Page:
The appeal to our emotions continued into the afternoon. This time, Democrats worked to demonize those they believed stood in their way. Taking President Obama's lead after he blamed his former car insurance company for him not buying collision insurance from them, Senator Harkin compared "the segregation" of those with preexisting conditions today with African-Americans under the oppression of Jim Crow before Brown v. Board in the 1950s. Senator Jay Rockefeller said, "The health insurance industry is the shark that sits right below the water, and you don't see that shark until you feel the teeth of that shark." Since every story about a victim needs to have a wrongdoer, Democrats alluded to the irresponsible practices of insurance companies and, of course, their Republican allies.

After working to make insurance companies the enemy, Democrats went back to the sad stories. Senator Kent Conrad talked about his father-in-law's heart condition. Senator Dick Durbin relayed a story about a woman who suffered burns after her surgical oxygen caught fire. Rep. Henry Waxman talked of a child with a hole in his heart. Senator Chris Dodd spoke of a small businessman losing a favored employee because of health care costs. Finally, near the end of the day, Senator Patty Murray gave us the most heart-wrenching tale when she explained how talking about health care reminded her of a little boy whose single, working mom passed away because she lost her health insurance after missing work too many times.

Over a seven-hour span, American viewers heard fifteen unfortunate stories told by Democrats, which apparently represent a nation of 300 million people. Most of the stories involved situations that are addressed in current Republican health bills. Yet they were all told as apparent proof that we should accept and pass -- unchanged -- an enormous Democratic overhaul of the American health care system.  

Democrats demonize and victimize when they need the public's support. They did it in the summer, when they used AIG as a whipping boy of populist anger, and last week, when they provided the New Jersey Assembly with a blind thirteen-year-old to discuss the troubles with budget cuts as a way to attack the state's debt. Their reliance on the tactics of victimization rather than facts, however, is exemplified best in an exchange between Paul Ryan and Xavier Becerra that took place Thursday.

Rep. Paul Ryan succinctly and correctly explained the budget gimmicks behind the Democratic health care plans. Ryan started by saying, "First, a little bit about CBO. I work with them every single day -- very good people, great professionals. They do their jobs well. But their job is to score what is placed in front of them. And what has been placed in front of them is a bill that is full of gimmicks and smoke-and-mirrors." Clearly, Ryan believed the CBO's results, as he chastised the gimmickry of the Democratic plan, not the CBO itself.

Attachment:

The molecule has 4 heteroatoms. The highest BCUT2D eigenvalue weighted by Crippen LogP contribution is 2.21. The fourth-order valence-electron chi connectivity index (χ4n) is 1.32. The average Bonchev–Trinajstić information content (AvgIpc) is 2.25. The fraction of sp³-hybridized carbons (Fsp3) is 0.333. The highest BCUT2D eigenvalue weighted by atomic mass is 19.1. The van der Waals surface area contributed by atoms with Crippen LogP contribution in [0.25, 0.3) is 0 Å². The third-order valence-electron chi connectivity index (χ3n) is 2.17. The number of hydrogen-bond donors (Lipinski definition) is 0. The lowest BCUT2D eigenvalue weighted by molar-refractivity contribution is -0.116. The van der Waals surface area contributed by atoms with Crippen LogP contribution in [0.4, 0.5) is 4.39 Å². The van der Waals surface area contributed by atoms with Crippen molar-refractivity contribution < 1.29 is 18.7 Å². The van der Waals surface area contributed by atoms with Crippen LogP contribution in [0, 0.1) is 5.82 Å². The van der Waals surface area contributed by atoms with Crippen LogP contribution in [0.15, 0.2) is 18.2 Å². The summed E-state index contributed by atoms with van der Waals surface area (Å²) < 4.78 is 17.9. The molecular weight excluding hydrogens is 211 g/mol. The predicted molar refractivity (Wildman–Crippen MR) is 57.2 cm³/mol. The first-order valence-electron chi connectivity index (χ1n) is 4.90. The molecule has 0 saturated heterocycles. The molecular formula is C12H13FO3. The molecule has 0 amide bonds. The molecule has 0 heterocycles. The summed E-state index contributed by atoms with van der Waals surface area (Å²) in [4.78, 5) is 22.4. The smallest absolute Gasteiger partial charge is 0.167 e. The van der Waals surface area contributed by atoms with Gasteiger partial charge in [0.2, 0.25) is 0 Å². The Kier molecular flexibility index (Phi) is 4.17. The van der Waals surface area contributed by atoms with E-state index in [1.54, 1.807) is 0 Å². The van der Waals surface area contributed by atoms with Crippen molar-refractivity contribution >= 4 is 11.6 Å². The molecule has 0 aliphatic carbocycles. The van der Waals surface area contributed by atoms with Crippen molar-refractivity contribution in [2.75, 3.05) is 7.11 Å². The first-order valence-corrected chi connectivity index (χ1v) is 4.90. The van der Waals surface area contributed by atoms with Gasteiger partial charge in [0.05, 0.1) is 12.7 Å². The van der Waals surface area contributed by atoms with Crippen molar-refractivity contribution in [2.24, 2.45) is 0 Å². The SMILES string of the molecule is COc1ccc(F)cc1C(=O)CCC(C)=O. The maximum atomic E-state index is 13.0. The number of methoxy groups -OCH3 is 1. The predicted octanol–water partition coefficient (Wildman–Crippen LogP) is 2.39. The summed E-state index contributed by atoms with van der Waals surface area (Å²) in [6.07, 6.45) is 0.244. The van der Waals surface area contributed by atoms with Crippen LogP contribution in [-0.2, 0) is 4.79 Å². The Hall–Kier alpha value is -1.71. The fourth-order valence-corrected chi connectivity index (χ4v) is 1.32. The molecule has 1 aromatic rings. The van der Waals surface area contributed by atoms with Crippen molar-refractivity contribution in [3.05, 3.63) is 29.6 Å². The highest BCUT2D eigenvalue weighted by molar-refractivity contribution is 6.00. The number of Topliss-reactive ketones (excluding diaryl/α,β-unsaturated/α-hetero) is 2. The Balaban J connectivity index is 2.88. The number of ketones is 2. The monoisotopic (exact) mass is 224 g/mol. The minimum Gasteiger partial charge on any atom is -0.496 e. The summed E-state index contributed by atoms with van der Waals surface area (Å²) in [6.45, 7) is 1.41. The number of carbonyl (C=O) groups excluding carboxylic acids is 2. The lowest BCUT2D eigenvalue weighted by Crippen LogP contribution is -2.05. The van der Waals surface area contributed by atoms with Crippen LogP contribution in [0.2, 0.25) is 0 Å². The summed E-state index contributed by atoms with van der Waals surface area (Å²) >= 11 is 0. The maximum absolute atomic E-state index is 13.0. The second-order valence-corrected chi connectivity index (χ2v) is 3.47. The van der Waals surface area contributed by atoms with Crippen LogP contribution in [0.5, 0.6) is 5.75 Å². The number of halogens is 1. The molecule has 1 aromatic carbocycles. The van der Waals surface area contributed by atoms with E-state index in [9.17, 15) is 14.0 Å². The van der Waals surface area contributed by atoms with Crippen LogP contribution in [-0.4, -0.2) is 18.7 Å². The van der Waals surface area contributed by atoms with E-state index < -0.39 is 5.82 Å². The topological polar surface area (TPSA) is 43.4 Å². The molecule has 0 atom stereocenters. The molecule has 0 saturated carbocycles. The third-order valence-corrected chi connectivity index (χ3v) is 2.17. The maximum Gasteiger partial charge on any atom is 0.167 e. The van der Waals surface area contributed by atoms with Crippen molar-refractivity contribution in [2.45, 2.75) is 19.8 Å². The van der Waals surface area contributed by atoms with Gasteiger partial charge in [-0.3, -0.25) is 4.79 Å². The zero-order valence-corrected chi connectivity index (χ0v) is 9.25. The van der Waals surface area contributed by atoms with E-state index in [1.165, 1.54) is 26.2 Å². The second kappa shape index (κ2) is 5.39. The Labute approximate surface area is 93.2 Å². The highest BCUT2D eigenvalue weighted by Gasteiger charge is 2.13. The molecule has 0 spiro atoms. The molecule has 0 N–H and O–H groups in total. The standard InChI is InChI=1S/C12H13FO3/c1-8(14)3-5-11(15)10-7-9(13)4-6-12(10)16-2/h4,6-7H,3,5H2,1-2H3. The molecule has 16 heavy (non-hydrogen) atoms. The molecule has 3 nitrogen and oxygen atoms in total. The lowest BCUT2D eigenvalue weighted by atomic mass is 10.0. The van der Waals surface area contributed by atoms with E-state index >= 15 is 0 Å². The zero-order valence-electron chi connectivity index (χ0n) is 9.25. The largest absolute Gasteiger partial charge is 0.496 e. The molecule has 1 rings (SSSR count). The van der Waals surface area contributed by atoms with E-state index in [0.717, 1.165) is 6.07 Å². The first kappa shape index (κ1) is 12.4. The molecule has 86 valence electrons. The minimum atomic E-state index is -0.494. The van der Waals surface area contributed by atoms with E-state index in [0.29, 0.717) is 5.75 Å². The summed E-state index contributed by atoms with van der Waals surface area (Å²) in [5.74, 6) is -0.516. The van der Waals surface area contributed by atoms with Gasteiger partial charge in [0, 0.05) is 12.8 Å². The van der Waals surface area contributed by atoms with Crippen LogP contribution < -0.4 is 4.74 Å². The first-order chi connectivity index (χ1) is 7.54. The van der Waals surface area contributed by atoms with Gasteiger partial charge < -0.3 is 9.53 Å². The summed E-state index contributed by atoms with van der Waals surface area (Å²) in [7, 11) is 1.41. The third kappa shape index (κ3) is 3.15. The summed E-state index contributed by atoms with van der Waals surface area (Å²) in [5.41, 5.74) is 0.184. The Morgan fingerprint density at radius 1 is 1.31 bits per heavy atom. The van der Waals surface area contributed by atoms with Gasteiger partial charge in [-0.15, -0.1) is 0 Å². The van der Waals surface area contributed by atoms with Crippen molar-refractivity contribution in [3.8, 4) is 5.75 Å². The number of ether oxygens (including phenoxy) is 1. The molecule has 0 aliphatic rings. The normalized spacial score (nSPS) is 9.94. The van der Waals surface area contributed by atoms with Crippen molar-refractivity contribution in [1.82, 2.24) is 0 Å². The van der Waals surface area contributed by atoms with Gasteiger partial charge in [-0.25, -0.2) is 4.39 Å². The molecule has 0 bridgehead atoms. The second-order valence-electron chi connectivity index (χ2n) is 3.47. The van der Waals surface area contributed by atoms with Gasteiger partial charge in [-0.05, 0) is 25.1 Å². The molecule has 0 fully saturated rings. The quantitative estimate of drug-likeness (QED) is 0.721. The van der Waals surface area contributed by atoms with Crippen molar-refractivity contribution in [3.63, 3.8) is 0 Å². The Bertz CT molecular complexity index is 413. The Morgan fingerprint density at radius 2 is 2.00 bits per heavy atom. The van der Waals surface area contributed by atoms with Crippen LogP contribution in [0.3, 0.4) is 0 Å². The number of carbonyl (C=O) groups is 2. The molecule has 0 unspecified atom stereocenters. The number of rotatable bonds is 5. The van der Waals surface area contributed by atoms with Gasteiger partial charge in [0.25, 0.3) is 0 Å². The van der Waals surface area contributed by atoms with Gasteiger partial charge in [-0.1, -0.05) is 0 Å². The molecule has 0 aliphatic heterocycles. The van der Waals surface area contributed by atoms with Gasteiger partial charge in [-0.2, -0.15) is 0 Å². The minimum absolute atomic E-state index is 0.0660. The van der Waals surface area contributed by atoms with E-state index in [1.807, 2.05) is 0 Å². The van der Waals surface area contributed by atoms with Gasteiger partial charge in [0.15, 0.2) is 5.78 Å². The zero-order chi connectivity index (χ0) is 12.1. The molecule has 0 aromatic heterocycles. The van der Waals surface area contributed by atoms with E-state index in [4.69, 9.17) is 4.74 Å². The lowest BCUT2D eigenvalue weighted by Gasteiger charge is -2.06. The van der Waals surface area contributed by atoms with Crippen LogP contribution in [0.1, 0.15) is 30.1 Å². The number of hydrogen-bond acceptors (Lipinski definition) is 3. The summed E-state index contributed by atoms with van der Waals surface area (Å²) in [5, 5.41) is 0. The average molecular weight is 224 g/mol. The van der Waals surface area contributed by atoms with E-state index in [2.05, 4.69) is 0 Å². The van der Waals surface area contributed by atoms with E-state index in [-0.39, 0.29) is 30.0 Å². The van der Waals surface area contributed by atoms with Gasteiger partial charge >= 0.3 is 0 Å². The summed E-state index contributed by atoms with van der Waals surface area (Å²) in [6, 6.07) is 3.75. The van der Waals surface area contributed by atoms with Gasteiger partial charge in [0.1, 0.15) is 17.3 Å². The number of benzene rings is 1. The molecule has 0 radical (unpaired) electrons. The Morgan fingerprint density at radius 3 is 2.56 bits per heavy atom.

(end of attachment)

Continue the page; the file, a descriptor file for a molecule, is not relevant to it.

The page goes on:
However, instead of discussing the Democrats' plan and working in the realm of facts, Becerra stated, "[Ryan] and I have sat on the Budget Committee for years together, and you have on any number of occasions in those years cited the Congressional Budget Office to make your point, referred to the Congressional Budget Office's projections to make your point. And today, you essentially said you can't trust the Congressional Budget Office." In this case, Becerra's victimization of the CBO clearly failed in the face of Ryan's clearheaded financial assessment. Recognizing this, the congressman from California simply ignored Ryan's criticism of the budget gimmicks and praised the plans for their budget-neutrality.

Thomas Sowell builds on his former work and describes this phenomenon of emotional pleas in his newest book, Intellectuals and Society. He claims that many on the Left have what he labels "the vision of the anointed." Americans across the country saw the encapsulation of this idea in the Health Care Summit. Instead of detailing why their plan works better, Democrats instead accused their detractors of insincerity and cold-heartedness towards suffering Americans. They acted as though only Democrats want to help those in need. This tactic gave them no reason to explain why their reforms will work. Before passing a bill that a majority of Americans do not want, they must still explain why their plan is better. Hopefully the American public will see beyond these tactics and prevent the anointed Democrats from doing whatever it takes to pass their bill.

Carl Paulus is a Ph.D. candidate at Rice University, where he studies nineteenth-century United States politics.